Citric acid

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Citric acid
Zitronensäure - Citric acid.svg
Citric-acid-3D-balls.png
Names
Preferred IUPAC name
2-Hydroxypropane-1,2,3-tricarboxylic acid
Other names
Citric acid
Identifiers
3D model (JSmol)
ChEBI
ChEMBL
ChemSpider
DrugBank
ECHA InfoCard 100.000.973
EC Number 201-069-1
E number E330 (antioxidants, ...)
KEGG
PubChem {{{value}}}
RTECS number GE7350000
UNII
SMILES {{{value}}}
Properties
C6H8O7
Molar mass 192.123 g/mol (anhydrous), 210.038 g/mol (monohydrate)CID 22230 from PubChem
Appearance crystalline white solid
Odor odorless
Density 1.665 g/cm3 (anhydrous)
1.542 g/cm3 (18 °C, monohydrate)
Melting point 156 °C (313 °F; 429 K)
Boiling point 310 °C (590 °F; 583 K) decomposes from 175 °C[1]
117.43 g/100 mL (10 °C)
147.76 g/100 mL (20 °C)
180.89 g/100 mL (30 °C)
220.19 g/100 mL (40 °C)
382.48 g/100 mL (80 °C)
547.79 g/100 mL (100 °C)[2]
Solubility soluble in acetone, alcohol, ether, ethyl acetate, DMSO
insoluble in C
6
H
6
, CHCl3, CS2, toluene[1]
Solubility in ethanol 62 g/100 g (25 °C)[1]
Solubility in amyl acetate 4.41 g/100 g (25 °C)[1]
Solubility in diethyl ether 1.05 g/100 g (25 °C)[1]
Solubility in 1,4-Dioxane 35.9 g/100 g (25 °C)[1]
log P −1.64
Acidity (pKa) pKa1 = 3.13
pKa2 = 4.76
pKa3 = 6.39,[3] 6.40[4]
1.493–1.509 (20 °C)[2]
1.46 (150 °C)[1]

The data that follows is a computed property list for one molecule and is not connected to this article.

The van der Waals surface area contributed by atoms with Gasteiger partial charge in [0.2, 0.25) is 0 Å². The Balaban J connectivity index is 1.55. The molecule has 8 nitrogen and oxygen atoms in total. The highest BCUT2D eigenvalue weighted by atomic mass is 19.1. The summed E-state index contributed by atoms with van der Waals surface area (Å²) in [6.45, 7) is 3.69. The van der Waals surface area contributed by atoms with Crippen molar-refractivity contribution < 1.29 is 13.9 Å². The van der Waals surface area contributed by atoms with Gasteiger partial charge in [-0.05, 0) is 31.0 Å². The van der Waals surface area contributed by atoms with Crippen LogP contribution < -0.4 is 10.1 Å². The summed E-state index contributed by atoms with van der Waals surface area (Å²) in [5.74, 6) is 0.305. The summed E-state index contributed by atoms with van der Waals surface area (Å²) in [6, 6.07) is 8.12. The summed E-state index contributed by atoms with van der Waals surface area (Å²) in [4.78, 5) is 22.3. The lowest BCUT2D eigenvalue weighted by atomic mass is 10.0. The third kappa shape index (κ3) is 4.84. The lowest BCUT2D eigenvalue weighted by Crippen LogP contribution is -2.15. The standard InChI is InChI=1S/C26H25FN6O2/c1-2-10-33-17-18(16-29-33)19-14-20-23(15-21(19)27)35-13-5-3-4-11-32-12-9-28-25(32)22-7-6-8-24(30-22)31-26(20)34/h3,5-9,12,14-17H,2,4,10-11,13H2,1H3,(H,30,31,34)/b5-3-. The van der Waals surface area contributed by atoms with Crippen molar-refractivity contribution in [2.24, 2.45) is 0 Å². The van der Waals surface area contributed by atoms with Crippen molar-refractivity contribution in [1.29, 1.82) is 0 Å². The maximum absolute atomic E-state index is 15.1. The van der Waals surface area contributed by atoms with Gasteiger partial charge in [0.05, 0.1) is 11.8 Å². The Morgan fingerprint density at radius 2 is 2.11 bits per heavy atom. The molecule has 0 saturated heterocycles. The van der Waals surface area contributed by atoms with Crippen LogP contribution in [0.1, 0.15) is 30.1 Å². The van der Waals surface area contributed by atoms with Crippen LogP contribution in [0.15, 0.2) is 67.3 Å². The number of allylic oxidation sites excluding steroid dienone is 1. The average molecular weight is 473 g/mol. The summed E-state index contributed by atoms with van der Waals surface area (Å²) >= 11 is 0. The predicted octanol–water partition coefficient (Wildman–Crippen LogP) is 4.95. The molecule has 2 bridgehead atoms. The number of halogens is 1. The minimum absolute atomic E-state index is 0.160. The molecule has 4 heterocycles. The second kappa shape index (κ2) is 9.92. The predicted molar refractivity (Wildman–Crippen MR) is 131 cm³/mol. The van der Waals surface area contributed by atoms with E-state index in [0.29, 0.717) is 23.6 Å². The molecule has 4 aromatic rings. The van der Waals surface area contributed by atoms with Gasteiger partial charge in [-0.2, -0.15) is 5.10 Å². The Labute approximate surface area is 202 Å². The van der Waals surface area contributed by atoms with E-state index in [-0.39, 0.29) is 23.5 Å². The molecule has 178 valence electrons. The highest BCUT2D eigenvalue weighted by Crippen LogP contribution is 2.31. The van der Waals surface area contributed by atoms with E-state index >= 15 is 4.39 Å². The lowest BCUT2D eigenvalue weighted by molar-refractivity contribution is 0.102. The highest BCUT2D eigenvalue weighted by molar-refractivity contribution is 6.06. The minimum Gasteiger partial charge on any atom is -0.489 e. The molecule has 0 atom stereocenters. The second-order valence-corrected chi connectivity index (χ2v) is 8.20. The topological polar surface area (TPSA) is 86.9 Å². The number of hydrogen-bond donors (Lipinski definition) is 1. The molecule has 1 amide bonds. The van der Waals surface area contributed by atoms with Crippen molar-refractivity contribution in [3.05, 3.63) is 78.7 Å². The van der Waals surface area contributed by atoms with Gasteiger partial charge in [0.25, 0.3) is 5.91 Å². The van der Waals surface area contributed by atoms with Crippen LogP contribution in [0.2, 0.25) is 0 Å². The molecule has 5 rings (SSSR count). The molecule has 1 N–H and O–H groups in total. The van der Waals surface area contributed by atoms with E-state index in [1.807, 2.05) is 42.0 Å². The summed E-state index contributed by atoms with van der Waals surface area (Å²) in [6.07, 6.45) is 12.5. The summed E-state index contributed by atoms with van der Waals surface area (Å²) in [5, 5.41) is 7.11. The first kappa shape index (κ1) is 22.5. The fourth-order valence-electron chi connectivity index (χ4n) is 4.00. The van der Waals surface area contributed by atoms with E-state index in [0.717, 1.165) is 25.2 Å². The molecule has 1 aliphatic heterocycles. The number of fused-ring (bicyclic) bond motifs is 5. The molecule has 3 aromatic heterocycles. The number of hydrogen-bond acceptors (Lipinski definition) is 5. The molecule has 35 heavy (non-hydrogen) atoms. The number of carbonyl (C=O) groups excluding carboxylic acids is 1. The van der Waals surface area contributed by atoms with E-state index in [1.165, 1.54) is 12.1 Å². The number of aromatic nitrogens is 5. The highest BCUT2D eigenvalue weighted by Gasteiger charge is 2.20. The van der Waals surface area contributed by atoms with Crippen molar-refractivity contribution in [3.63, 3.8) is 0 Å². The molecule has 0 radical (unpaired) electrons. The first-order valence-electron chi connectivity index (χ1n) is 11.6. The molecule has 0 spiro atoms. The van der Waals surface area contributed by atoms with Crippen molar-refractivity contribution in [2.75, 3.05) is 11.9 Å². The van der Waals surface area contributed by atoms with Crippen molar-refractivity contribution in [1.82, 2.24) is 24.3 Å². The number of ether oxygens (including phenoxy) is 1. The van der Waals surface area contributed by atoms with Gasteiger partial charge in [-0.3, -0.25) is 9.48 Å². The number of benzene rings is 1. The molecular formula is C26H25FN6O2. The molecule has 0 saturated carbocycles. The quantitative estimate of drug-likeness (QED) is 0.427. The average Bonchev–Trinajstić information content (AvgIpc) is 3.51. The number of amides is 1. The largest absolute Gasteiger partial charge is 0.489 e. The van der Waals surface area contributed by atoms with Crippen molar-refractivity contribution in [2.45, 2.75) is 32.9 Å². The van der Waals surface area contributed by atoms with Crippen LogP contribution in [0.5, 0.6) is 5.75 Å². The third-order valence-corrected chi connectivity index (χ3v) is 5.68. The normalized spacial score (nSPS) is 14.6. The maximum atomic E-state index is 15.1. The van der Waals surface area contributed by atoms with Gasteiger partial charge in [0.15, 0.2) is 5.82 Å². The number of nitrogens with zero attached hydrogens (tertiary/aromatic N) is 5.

Viscosity 6.5 cP (50% aq. sol.)[2]
Structure
Monoclinic
Thermochemistry
Std enthalpy of
formation
ΔfHo298
−1548.8 kJ/mol[2]
Std enthalpy of
combustion
ΔcHo298
−1960.6 kJ/mol[5]
−1972.34 kJ/mol (monohydrate)[2]
Standard molar
entropy
So298
252.1 J/(mol·K)[5]
Specific heat capacity, C 226.51 J/(mol·K) (26.85 °C)[5]
Pharmacology
A09AB04 (WHO)
Hazards
Main hazards skin and eye irritant
NFPA 704

NFPA 704.svg

1
2
0
 
Explosive limits 8%
Except where otherwise noted, data are given for materials in their standard state (at 25 °C [77 °F], 100 kPa).
☒N verify (what is ☑Y☒N ?)
Infobox references
Citric acid crystals, magnified about 200 times, seen through a polarizing filter.

Citric acid is a weak organic acid. It can be found in citrus fruits ( like oranges). It is used by organisms for Krebs cycle. It acts like a preservative when added to food. It is also used to add a sour (acidic) taste to foods and soft drinks. In the European Union it is known as E 330, as a food additive.

Carl Wilhelm Scheele was the first who could extract citric acid from lemons, in 1782. The substance was probably known to alchemists, perhaps with a different name. The Arabian alchemist Geber is said to have discovered citric acid in the 9th century. Citric Acid contains 6 Carbon atoms, 8 Hydrogen atoms and 7 Oxygen atoms. Its chemical formula is C6H8O7.

Main uses[change | change source]

References[change | change source]

  1. 1.0 1.1 1.2 1.3 1.4 1.5 1.6 "citric acid". chemister.ru.
  2. 2.0 2.1 2.2 2.3 2.4 CID 311 from PubChem
  3. "Data for Biochemical Research". ZirChrom Separations, Inc. Retrieved January 11, 2012.
  4. "Ionization Constants of Organic Acids". Michigan State University. Retrieved January 11, 2012.
  5. 5.0 5.1 5.2 Citric acid in Linstrom, Peter J.; Mallard, William G. (eds.); NIST Chemistry WebBook, NIST Standard Reference Database Number 69, National Institute of Standards and Technology, Gaithersburg (MD), http://webbook.nist.gov (retrieved 2014-06-02)

Other websites[change | change source]